Tag Archives | Magic Mushrooms

Was Santa Claus A Stoned Magic Mushroom Shaman?

This theory may seem far-fetched but explains all; he is garbed in red and white to match the toadstool mushroom.  Mother Nature Network reveals:

According to one theory, the story of Santa and his flying reindeer can be traced to an unlikely source: hallucinogenic or “magic” mushrooms. “Santa is a modern counterpart of a shaman, who consumed mind-altering plants and fungi to commune with the spirit world,” said John Rush, an anthropologist and instructor at Sierra College in Rocklin, Calif.

According to the theory, the legend of Santa derives from shamans in the Siberian and Arctic regions who dropped into locals’ teepeelike homes with a bag full of hallucinatory mushrooms as presents in late December, Rush said.

“As the story goes, up until a few hundred years ago these practicing shamans or priests connected to the older traditions would collect Amanita muscaria (the Holy Mushroom), dry them, and then give them as gifts on the winter solstice,” Rush told LiveScience.

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‘Far Cry 3′ Incorporates Psychoactive Mushrooms in First Mission

Far Cry 3A pirated video from what must be a beta test of upcoming shooter Far Cry 3 features a mission in which the player gathers psychoactive mushrooms for a rogue scientist. In the course of the mission the character is exposed to the mushroom's active ingredients. The relevant footage begins at 3:47. Warning: the video is of poor quality due to whatever the poster used to extract the footage from the game. Watch it now before manufacturer UbiSoft pulls it down. Bonus: Check out the near-photorealistic official trailer for some "uncanny valley" fun.
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Do Psychedelics Expand the Mind by Reducing Brain Activity?

Psychedelics

Illustration: Dizzy thorns (CC)

So what do you think, psychonauts? Pretty interesting article from Adam Halberstadt and Mark Geyer in Scientific American:

What would you see if you could look inside a hallucinating brain? Despite decades of scientific investigation, we still lack a clear understanding of how hallucinogenic drugs such as LSD (lysergic acid diethylamide), mescaline, and psilocybin (the main active ingredient in magic mushrooms) work in the brain. Modern science has demonstrated that hallucinogens activate receptors for serotonin, one of the brain’s key chemical messengers. Specifically, of the 15 different serotonin receptors, the 2A subtype (5-HT2A), seems to be the one that produces profound alterations of thought and perception.

It is uncertain, however, why activation of the 5-HT2A receptor by hallucinogens produces psychedelic effects, but many scientists believe that the effects are linked to increases in brain activity. Although it is not known why this activation would lead to profound alterations of consciousness, one speculation is that an increase in the spontaneous firing of certain types of brain cells leads to altered sensory and perceptual processing, uncontrolled memory retrieval, and the projection of mental “noise” into the mind’s eye…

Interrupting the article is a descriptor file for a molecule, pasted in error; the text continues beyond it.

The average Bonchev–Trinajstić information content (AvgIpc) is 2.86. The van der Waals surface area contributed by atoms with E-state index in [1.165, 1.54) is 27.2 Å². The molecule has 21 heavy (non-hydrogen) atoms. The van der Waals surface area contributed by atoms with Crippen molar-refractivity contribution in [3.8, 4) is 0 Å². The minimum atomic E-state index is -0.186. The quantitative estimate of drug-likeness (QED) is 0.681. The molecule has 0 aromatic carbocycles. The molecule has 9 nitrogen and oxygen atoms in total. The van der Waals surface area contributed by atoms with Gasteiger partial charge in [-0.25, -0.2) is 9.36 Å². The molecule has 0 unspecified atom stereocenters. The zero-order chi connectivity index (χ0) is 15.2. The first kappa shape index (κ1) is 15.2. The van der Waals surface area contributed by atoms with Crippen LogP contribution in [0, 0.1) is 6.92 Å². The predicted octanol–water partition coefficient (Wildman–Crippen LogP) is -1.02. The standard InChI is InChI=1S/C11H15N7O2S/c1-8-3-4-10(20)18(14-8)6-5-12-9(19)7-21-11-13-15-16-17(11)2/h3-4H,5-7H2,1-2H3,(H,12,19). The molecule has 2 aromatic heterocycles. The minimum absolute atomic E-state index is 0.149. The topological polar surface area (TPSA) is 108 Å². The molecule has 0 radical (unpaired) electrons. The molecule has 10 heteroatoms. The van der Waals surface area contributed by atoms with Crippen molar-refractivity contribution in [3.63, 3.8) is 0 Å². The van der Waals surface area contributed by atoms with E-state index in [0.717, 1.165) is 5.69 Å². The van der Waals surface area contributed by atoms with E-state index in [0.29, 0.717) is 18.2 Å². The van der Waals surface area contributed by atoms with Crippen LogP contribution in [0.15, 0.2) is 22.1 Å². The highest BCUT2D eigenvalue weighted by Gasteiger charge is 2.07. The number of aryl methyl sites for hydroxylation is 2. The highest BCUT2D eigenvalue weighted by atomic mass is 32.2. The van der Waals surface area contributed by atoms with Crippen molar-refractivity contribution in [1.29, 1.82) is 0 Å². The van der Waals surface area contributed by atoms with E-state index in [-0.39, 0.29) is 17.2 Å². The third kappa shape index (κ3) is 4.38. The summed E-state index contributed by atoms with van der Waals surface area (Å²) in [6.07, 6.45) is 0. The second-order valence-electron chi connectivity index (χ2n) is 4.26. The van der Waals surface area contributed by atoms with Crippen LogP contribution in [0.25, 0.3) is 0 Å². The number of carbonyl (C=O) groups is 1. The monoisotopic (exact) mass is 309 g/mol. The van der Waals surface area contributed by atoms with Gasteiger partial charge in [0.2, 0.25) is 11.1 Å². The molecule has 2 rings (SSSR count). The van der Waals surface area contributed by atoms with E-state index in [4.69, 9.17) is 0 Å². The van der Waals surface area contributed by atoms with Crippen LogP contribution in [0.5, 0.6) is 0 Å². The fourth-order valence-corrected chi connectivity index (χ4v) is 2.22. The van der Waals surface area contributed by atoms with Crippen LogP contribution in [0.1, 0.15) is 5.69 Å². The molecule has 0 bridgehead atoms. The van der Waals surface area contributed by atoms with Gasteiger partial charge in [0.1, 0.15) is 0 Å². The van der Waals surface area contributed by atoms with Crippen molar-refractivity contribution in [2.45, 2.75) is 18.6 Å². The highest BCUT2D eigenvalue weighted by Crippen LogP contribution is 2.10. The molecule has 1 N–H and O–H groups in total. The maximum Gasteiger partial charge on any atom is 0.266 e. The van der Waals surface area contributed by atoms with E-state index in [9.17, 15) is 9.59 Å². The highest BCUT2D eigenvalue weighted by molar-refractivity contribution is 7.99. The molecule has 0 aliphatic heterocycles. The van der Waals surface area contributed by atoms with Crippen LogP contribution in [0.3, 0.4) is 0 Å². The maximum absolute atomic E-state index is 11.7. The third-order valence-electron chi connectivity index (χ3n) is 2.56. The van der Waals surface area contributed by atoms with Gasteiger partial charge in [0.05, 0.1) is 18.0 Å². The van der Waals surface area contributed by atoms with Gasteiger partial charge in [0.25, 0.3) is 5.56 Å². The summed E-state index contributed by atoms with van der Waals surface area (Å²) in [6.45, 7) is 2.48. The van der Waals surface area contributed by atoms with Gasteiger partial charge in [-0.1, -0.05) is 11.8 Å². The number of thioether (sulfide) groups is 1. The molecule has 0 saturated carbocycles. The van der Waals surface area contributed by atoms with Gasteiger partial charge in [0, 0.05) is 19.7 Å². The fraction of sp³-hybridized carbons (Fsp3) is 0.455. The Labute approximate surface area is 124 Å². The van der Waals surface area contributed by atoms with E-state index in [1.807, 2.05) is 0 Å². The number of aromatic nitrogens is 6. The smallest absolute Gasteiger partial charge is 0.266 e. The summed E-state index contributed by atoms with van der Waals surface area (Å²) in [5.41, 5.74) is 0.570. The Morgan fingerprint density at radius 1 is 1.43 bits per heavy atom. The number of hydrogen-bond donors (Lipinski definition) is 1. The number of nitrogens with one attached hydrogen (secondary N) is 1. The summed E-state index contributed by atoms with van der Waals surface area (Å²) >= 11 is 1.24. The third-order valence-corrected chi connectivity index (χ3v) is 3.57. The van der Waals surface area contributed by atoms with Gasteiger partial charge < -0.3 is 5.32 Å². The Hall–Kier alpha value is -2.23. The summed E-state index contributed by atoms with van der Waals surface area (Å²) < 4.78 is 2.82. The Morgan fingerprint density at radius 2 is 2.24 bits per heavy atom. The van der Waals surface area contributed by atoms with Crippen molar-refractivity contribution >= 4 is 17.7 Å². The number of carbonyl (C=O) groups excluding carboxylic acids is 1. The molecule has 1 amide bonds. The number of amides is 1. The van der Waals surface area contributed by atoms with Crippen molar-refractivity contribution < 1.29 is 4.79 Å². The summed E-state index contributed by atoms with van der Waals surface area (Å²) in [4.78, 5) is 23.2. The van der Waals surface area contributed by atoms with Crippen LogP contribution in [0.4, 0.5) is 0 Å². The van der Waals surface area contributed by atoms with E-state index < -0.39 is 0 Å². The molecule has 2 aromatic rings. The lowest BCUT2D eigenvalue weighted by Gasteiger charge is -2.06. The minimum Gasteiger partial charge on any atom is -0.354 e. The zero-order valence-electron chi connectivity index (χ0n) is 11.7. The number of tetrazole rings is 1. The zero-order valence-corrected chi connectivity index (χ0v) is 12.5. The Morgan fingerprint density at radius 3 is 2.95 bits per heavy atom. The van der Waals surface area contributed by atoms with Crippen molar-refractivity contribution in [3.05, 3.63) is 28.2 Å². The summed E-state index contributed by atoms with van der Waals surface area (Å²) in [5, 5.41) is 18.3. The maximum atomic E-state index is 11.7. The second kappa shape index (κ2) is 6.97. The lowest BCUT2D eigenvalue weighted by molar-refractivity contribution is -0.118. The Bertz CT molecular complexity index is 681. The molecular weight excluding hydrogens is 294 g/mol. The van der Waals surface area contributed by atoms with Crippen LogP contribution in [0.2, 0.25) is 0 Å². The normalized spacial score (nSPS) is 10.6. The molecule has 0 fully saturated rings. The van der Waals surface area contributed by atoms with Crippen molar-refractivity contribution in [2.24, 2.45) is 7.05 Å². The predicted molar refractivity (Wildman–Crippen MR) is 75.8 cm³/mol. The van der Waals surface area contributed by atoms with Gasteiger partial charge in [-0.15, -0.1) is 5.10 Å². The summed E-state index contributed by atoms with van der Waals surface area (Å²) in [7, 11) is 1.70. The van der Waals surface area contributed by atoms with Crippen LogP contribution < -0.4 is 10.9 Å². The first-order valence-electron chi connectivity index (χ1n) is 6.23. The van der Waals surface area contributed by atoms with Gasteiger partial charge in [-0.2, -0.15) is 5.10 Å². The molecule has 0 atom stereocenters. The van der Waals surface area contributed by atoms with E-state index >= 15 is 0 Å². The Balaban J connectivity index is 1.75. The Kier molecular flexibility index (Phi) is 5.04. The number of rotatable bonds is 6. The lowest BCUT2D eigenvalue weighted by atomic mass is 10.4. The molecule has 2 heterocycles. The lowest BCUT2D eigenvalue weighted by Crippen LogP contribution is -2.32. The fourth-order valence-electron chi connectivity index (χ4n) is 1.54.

Read More: Scientific American

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The Secret History of Magic Mushrooms

Magic MushroomVia Gnostic Media:

Why is Gordon Wasson important?

He’s considered the discoverer of the magic mushrooms, the man who launched the psychedelic movement, and is also considered the father of the field of ethnomycology.

I’ve discovered the following information – most of which has been verified with primary documentation. Some of the details may change as we flush them out completely:

1) Wasson served as a chairman to the Council on Foreign Relations (the CFR).
2) Wasson was a director of the Free Russia Fund, Inc. “has been founded to support the “morale” of “exiles from Soviet powers”: surely “morale” must be spelled out in terms of Russian values, not what our values might be if we were exiles.”
3) Wasson worked as a VP to JP Morgan Bank at 23 Wall St, a.k.a. “The Corner”.
4) Wasson was PR (propaganda) VP for JP Morgan, and helped to sell the current financial system created by his boss, JP Morgan, at Jekyll Island (see Secrets of the Federal Reserve by Eustace Mullins).

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‘Magic Mushroom Therapy’ Clinical Trials May Begin This Year In U.K.

pg-8-magic-mush-afp-gettyWe may be just a few years away from going to our neighborhood pharmacies for our monthly supply of medicinal mushrooms. From the Independent:

Magic mushrooms could one day be prescribed for depression after Professor David Nutt, the controversial sacked government drugs advisor, claimed research on healthy volunteers proved what a mistake it was to abandon therapeutic psychedelic drugs more than 50 years ago.

The first clinical trial into magic mushroom therapy could start by the end of the year after two small studies suggested the active chemical, psilocybin, had a profound affect on key regions of the brain.

Professor Nutt’s team, at Imperial College London, hope to test the hallucinogen on depressed patients who have not benefited from antidepressants or behavioural therapy.

Psilocybin would be infused into their bloodstreams before a psychotherapy session, tailored to elicit positive memories. If funding is approved by the Medical Research Council it would represent a major step towards mainstream rehabilitation for such drugs since LSD was banned in 1966.